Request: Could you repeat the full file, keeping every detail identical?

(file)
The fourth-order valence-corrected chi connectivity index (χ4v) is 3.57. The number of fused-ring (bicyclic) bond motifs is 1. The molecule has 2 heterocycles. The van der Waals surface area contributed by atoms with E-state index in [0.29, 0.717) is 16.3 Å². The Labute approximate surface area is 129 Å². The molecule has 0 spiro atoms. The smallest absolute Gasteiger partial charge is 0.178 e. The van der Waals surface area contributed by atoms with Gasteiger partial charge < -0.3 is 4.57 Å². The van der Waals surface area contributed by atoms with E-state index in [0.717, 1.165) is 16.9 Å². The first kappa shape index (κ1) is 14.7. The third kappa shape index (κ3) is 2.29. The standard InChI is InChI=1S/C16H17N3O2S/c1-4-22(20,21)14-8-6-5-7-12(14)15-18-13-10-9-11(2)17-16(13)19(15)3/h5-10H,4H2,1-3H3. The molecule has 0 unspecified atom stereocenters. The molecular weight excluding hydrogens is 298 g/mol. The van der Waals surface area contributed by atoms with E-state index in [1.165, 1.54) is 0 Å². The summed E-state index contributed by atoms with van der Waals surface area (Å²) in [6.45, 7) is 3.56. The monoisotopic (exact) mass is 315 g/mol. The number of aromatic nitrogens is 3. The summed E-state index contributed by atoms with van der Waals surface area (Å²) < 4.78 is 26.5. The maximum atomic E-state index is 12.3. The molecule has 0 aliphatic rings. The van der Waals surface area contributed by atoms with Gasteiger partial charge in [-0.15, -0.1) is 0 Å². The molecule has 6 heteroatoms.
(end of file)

The fourth-order valence-corrected chi connectivity index (χ4v) is 3.57. The number of fused-ring (bicyclic) bond motifs is 1. The molecule has 2 heterocycles. The van der Waals surface area contributed by atoms with E-state index in [0.29, 0.717) is 16.3 Å². The Labute approximate surface area is 129 Å². The molecule has 0 spiro atoms. The smallest absolute Gasteiger partial charge is 0.178 e. The van der Waals surface area contributed by atoms with Gasteiger partial charge < -0.3 is 4.57 Å². The van der Waals surface area contributed by atoms with E-state index in [0.717, 1.165) is 16.9 Å². The first kappa shape index (κ1) is 14.7. The third kappa shape index (κ3) is 2.29. The standard InChI is InChI=1S/C16H17N3O2S/c1-4-22(20,21)14-8-6-5-7-12(14)15-18-13-10-9-11(2)17-16(13)19(15)3/h5-10H,4H2,1-3H3. The molecule has 0 unspecified atom stereocenters. The molecular weight excluding hydrogens is 298 g/mol. The van der Waals surface area contributed by atoms with E-state index in [1.165, 1.54) is 0 Å². The summed E-state index contributed by atoms with van der Waals surface area (Å²) in [6.45, 7) is 3.56. The monoisotopic (exact) mass is 315 g/mol. The number of aromatic nitrogens is 3. The summed E-state index contributed by atoms with van der Waals surface area (Å²) < 4.78 is 26.5. The maximum atomic E-state index is 12.3. The molecule has 0 aliphatic rings. The van der Waals surface area contributed by atoms with Gasteiger partial charge in [-0.15, -0.1) is 0 Å². The molecule has 6 heteroatoms.